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5 Easy Steps for Teaching Executive Functioning in the Classroom

By Rachael Barron

As teachers, we are charged with the day-to-day responsibility of helping our students learn, making topics they might find uninteresting – interesting. Over the past year, we’ve experienced how challenging it can be to keep our students engaged and ourselves motivated. So, how in the world could we possibly add one more thing to teach – is it possible or even important?

The lack of strong executive function skills can interfere with the delivery of our content, making it difficult for students to receive what we’re teaching. Have you ever felt like you were swimming upstream with some students? Is there a better way to reach them? Yes!

Why teach executive functioning in the classroom?

Barriers to receiving instruction make it difficult for students to hear our message. If we identify the barriers and teach students how to overcome them, they build competencies to take with them throughout their educational careers. When students are young, they’re still learning how to learn. Around 2nd – 4th grade, students move from learning to read to reading to learn. It’s not any different for executive functioning skills – ‘learning to plan and then planning to learn’ follows a similar pattern.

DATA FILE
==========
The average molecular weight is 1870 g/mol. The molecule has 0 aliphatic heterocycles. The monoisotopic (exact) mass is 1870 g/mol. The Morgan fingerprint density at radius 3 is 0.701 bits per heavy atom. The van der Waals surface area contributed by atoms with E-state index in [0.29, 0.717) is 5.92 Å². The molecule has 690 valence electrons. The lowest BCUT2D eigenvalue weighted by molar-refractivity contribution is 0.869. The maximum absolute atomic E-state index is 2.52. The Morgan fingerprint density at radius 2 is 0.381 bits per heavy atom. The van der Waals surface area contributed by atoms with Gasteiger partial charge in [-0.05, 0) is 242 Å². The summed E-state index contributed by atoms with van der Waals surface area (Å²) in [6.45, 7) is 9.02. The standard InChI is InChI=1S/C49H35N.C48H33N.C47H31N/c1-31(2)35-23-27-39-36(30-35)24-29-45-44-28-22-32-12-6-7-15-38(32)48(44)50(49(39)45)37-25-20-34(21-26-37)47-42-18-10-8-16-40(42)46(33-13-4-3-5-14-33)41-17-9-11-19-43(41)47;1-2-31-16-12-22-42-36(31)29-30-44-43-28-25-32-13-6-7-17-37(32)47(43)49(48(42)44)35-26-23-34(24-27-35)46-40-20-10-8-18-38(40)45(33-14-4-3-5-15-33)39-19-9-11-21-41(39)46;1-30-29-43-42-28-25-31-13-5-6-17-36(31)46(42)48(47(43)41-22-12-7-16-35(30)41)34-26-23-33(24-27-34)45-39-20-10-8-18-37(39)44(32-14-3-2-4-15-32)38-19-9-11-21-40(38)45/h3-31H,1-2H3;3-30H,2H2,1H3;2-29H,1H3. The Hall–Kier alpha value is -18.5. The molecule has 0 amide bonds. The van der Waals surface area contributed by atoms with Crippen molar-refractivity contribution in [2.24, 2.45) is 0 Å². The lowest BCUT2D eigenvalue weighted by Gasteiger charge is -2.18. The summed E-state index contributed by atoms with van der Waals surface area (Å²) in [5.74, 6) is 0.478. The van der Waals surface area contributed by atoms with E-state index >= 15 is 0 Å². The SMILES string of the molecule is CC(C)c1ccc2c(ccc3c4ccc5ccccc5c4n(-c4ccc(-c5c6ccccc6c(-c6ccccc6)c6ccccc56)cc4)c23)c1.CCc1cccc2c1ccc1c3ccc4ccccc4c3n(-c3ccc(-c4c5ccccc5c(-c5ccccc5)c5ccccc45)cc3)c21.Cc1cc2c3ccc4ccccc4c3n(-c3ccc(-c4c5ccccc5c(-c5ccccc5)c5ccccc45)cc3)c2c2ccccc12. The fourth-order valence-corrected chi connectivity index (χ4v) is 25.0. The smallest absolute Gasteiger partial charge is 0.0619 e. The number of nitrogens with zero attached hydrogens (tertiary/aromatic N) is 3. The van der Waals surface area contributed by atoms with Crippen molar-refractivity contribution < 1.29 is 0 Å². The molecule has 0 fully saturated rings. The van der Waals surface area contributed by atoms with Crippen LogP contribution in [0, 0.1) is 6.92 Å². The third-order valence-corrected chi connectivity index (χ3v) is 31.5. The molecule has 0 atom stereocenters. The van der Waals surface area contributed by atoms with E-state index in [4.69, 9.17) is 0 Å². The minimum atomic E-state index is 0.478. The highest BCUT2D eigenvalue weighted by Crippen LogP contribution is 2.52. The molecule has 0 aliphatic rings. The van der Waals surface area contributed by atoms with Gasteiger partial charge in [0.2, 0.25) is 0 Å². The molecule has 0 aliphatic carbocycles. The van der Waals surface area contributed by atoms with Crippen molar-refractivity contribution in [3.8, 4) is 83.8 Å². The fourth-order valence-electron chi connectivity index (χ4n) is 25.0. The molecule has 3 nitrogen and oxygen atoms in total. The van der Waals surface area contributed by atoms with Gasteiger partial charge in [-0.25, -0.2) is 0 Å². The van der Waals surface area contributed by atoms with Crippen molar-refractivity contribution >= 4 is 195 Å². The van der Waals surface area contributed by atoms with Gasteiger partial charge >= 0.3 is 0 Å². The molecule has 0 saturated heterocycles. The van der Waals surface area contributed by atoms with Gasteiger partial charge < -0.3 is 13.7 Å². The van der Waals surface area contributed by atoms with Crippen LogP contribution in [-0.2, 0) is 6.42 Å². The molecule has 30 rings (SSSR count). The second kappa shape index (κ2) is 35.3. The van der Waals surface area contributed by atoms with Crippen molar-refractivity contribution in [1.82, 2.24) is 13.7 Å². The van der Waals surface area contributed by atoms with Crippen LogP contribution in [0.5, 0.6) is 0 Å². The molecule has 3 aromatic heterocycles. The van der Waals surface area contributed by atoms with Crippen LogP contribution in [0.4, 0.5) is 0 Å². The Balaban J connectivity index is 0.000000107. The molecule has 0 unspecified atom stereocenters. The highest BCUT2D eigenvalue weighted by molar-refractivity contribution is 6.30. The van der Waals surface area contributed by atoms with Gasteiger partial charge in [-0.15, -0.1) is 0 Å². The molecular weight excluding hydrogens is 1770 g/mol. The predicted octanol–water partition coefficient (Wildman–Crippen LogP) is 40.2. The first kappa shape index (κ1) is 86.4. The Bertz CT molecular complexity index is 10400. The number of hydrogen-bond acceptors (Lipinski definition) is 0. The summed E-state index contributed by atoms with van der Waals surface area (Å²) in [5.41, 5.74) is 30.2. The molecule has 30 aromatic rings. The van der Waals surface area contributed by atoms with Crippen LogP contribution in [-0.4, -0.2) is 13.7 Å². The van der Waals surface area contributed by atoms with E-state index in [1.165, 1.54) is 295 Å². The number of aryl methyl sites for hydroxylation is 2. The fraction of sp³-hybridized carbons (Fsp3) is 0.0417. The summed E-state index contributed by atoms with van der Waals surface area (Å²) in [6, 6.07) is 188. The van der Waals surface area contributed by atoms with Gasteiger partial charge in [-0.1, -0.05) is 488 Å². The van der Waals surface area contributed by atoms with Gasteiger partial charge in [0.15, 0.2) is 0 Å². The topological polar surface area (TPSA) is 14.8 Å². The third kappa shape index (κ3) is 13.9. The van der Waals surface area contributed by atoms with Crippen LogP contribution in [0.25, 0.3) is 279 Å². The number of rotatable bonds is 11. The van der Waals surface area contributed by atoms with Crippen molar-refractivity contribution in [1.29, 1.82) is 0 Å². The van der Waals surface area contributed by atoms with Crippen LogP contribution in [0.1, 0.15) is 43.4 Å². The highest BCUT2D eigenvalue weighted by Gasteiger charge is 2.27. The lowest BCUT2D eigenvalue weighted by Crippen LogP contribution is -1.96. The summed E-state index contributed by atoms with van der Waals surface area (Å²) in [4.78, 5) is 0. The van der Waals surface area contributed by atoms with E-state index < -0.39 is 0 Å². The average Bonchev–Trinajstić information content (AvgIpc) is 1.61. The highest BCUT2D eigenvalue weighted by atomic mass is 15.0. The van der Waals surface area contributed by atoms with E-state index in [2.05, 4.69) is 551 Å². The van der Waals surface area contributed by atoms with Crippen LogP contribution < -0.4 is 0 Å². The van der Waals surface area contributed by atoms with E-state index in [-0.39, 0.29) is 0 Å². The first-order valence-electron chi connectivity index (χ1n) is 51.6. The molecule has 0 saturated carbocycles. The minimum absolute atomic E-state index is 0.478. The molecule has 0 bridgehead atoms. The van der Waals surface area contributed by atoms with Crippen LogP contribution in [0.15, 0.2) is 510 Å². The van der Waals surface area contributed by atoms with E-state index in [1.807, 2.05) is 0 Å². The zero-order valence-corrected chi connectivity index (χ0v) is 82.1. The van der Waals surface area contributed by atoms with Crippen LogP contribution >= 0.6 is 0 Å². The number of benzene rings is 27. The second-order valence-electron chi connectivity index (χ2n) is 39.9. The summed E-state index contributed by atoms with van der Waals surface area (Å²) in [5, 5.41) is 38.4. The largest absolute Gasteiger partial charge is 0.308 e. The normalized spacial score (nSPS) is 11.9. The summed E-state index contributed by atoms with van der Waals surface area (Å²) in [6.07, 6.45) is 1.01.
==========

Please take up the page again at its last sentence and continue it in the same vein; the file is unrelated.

How is this accomplished in the classroom setting? 

Teaching executive functioning skills in the classroom can be simplified into a few:

• Set aside time to practice. Frequency is more important than duration. With a good curriculum, an average of 15 minutes each week is a good place to start. 

• Build value and consistently maintain those expectations. Students can learn to do it but since they learn by doing we must build opportunities to practice. Some may just need a little more practice than others which makes the exercises that much more important.

• Grading academic management skills standardize the expectations and identify the skills students need to be available for learning. Just as students need to read, do math, be well fed, have access to sleep, they need skills to organize and manage their time, tasks and plan ahead.

• Help students self-evaluate. Are they aware of their struggles? Learning progression? Feelings about these skills? By engaging the student in his/her own learning process, you’ve engaged a partner in solving the problem.

• Communicate and connect. A common vocabulary describing and defining executive functioning skills helps to clarify expectations and accelerate learning. Enlist parents in the process building value in what you’re teaching and gaining the support the students need at home to continue to practice what you’re teaching.

Executive Functioning Workshops

Interested in getting support for you and your students next year? Click here to learn about Effective Students summer certification series. To register for the instructor workshop  and access to the full curriculum for next year, click here – Effective Students Educator Workshop

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